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Chapter 12 New Directions

Stephen Gamble and William Lynch University of North Texas Press PDF

CHAPTER

12

New Directions

In the last ten years of his life, Brain scheduled engagements well into the future with the Dennis Brain Wind Ensemble and Chamber Orchestra, the

Brain-Pougnet-Parry Trio, and as a soloist, as well as prospective opportunities to conduct, compose, and arrange. How might his career have developed, given an average lifespan ahead of him and taking into consideration his extraordinary achievements at the age of thirty-six?

Donald Froud, a professional horn player, remembered Brain in his last year, and it is clear from his recollections and from those of other colleagues, that Brain was searching for new ways to express himself musically.

I spoke to Dennis in the summer of 1957. He was sitting in his beloved

TR2 outside the V&A [Victoria & Albert] in Kensington where he was due to give a recital, but was not anxious to go in until the last minute. That was always his way with solo engagements. He said to me, “You know,

Donald, I’ve got a reputation in the business for never cracking a note, but every morning I wake up I’m one day older and it’s one day harder to live up to that. My ambition now is to take up conducting and let others do the playing!”1

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Discography

Stephen Gamble and William Lynch University of North Texas Press PDF

Discography

Introduction

The intent of this discography is to give as comprehensive a listing of Brain’s solo and chamber recordings as possible, together with a selection of orchestral recordings, and to reveal newly discovered recordings that have not been featured in any previously published discography. It includes quotations from The Gramophone, Monthly Musical Record, Radio Times, and other sources, but it is not a complete list of every recording that Brain is known to have made.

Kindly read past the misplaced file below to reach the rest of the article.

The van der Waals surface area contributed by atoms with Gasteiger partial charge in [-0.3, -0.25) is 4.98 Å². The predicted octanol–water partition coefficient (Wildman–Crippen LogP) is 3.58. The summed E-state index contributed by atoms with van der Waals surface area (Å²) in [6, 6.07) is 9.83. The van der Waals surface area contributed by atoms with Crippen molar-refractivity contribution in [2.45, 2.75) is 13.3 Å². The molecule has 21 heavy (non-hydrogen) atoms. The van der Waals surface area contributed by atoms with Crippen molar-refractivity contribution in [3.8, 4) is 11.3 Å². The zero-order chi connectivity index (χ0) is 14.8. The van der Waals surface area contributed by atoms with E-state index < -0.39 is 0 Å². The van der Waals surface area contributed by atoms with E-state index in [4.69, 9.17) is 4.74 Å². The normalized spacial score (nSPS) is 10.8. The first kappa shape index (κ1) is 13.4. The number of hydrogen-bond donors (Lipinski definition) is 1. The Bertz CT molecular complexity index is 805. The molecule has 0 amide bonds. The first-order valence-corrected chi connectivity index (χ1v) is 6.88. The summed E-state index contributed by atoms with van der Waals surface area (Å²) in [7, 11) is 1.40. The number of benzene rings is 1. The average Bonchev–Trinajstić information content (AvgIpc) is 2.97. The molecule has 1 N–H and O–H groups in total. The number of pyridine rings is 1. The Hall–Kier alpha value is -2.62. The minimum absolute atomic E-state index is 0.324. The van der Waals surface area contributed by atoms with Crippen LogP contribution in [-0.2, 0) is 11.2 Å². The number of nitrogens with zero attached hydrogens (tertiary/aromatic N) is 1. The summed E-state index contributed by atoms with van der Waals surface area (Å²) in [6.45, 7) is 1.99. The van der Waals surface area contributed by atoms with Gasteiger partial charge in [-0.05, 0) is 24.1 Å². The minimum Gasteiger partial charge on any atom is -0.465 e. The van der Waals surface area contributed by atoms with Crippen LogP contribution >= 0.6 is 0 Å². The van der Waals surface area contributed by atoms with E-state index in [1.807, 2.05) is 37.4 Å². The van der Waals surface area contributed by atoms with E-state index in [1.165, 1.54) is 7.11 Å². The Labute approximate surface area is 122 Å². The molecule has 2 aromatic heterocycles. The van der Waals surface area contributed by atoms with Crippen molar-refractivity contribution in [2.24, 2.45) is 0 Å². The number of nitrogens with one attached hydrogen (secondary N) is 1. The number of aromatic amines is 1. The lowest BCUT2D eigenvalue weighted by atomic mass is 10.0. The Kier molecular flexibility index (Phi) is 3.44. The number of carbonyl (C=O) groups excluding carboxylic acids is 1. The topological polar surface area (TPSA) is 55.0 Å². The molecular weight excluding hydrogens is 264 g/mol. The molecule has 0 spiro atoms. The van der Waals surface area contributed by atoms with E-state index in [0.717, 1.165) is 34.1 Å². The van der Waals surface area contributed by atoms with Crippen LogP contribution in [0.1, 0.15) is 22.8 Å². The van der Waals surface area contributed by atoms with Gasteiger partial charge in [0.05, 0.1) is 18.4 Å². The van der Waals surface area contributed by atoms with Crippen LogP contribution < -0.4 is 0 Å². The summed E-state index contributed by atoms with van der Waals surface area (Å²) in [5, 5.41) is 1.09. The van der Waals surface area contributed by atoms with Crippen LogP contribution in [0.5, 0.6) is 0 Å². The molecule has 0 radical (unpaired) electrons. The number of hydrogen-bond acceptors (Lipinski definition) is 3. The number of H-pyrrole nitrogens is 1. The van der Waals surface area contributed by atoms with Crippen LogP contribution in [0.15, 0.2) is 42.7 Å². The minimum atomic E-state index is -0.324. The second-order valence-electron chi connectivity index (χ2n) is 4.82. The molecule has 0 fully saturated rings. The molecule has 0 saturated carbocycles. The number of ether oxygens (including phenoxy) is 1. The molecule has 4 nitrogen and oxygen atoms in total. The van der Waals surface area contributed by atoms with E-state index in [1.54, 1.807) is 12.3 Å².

New works include six solo works for horn and orchestra, two for horn, violin, and piano, three for wind quintet, eight chamber music works for various combinations, fourteen orchestral works, five performances in international archives collections (solo and chamber works), and two of film media. The new items are marked with an asterisk (*).

This list includes commercial recordings (published and unpublished) as well as radio archive recordings and off-the-air recordings. Matrix numbers for recording takes are given only if a recording is unpublished, for example, the British Library Sound Archive takes of the

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Chapter 6 A Horn Virtuoso's Letters

Stephen Gamble and William Lynch University of North Texas Press PDF

CHAPTER

6

A Horn Virtuoso’s

Letters

In his now famous Desert Island Discs appearance on the Home Service,

August 13, 1956, Brain mentions that he is a bad correspondent and that he would choose to take a typewriter with him to his desert island to remind him every time he wakes up that he does not have to write a letter! Yet all his correspondence was handwritten. Some of his correspondence, perhaps, will never come to light—letters he wrote to the general public, to concert agents, friends, colleagues, composers, and family.